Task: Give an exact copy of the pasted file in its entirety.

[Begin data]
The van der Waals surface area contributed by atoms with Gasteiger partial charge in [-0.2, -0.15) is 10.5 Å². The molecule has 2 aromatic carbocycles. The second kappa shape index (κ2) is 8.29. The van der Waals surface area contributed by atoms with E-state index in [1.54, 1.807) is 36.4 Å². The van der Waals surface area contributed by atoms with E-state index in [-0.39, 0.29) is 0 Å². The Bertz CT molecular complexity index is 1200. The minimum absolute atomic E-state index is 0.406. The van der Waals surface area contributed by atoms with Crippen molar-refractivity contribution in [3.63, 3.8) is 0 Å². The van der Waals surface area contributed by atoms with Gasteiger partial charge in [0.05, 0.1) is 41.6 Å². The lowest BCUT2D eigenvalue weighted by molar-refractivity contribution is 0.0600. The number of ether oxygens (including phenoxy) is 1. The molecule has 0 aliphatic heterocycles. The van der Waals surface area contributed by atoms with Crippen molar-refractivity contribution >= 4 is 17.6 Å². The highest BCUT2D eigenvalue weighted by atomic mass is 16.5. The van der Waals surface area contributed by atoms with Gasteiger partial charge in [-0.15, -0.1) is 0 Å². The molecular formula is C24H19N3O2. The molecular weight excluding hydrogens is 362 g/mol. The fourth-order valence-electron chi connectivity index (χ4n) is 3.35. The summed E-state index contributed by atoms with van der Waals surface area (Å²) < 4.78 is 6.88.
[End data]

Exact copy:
The van der Waals surface area contributed by atoms with Gasteiger partial charge in [-0.2, -0.15) is 10.5 Å². The molecule has 2 aromatic carbocycles. The second kappa shape index (κ2) is 8.29. The van der Waals surface area contributed by atoms with E-state index in [1.54, 1.807) is 36.4 Å². The van der Waals surface area contributed by atoms with E-state index in [-0.39, 0.29) is 0 Å². The Bertz CT molecular complexity index is 1200. The minimum absolute atomic E-state index is 0.406. The van der Waals surface area contributed by atoms with Crippen molar-refractivity contribution in [3.63, 3.8) is 0 Å². The van der Waals surface area contributed by atoms with Gasteiger partial charge in [0.05, 0.1) is 41.6 Å². The lowest BCUT2D eigenvalue weighted by molar-refractivity contribution is 0.0600. The number of ether oxygens (including phenoxy) is 1. The molecule has 0 aliphatic heterocycles. The van der Waals surface area contributed by atoms with Crippen molar-refractivity contribution >= 4 is 17.6 Å². The highest BCUT2D eigenvalue weighted by atomic mass is 16.5. The van der Waals surface area contributed by atoms with Gasteiger partial charge in [-0.15, -0.1) is 0 Å². The molecular formula is C24H19N3O2. The molecular weight excluding hydrogens is 362 g/mol. The fourth-order valence-electron chi connectivity index (χ4n) is 3.35. The summed E-state index contributed by atoms with van der Waals surface area (Å²) < 4.78 is 6.88.